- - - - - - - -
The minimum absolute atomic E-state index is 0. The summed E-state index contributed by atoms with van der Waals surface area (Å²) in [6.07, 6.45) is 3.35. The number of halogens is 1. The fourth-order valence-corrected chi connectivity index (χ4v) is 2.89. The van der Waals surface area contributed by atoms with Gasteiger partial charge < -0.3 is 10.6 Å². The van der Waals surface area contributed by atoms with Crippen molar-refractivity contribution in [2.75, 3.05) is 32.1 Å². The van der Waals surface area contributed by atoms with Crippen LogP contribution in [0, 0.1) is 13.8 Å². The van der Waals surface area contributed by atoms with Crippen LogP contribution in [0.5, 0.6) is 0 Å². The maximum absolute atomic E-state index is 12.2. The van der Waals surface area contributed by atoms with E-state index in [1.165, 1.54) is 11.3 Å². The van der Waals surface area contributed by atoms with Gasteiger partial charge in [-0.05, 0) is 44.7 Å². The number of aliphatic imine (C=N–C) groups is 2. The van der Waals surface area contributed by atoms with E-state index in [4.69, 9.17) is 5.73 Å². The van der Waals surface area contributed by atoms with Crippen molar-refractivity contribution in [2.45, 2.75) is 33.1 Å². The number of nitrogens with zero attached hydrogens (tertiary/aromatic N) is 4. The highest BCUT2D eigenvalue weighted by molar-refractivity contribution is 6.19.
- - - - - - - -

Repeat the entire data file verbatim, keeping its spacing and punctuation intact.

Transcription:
The minimum absolute atomic E-state index is 0. The summed E-state index contributed by atoms with van der Waals surface area (Å²) in [6.07, 6.45) is 3.35. The number of halogens is 1. The fourth-order valence-corrected chi connectivity index (χ4v) is 2.89. The van der Waals surface area contributed by atoms with Gasteiger partial charge < -0.3 is 10.6 Å². The van der Waals surface area contributed by atoms with Crippen molar-refractivity contribution in [2.75, 3.05) is 32.1 Å². The van der Waals surface area contributed by atoms with Crippen LogP contribution in [0, 0.1) is 13.8 Å². The van der Waals surface area contributed by atoms with Crippen LogP contribution in [0.5, 0.6) is 0 Å². The maximum absolute atomic E-state index is 12.2. The van der Waals surface area contributed by atoms with E-state index in [1.165, 1.54) is 11.3 Å². The van der Waals surface area contributed by atoms with Gasteiger partial charge in [-0.05, 0) is 44.7 Å². The number of aliphatic imine (C=N–C) groups is 2. The van der Waals surface area contributed by atoms with E-state index in [4.69, 9.17) is 5.73 Å². The van der Waals surface area contributed by atoms with Crippen molar-refractivity contribution in [2.45, 2.75) is 33.1 Å². The number of nitrogens with zero attached hydrogens (tertiary/aromatic N) is 4. The highest BCUT2D eigenvalue weighted by molar-refractivity contribution is 6.19.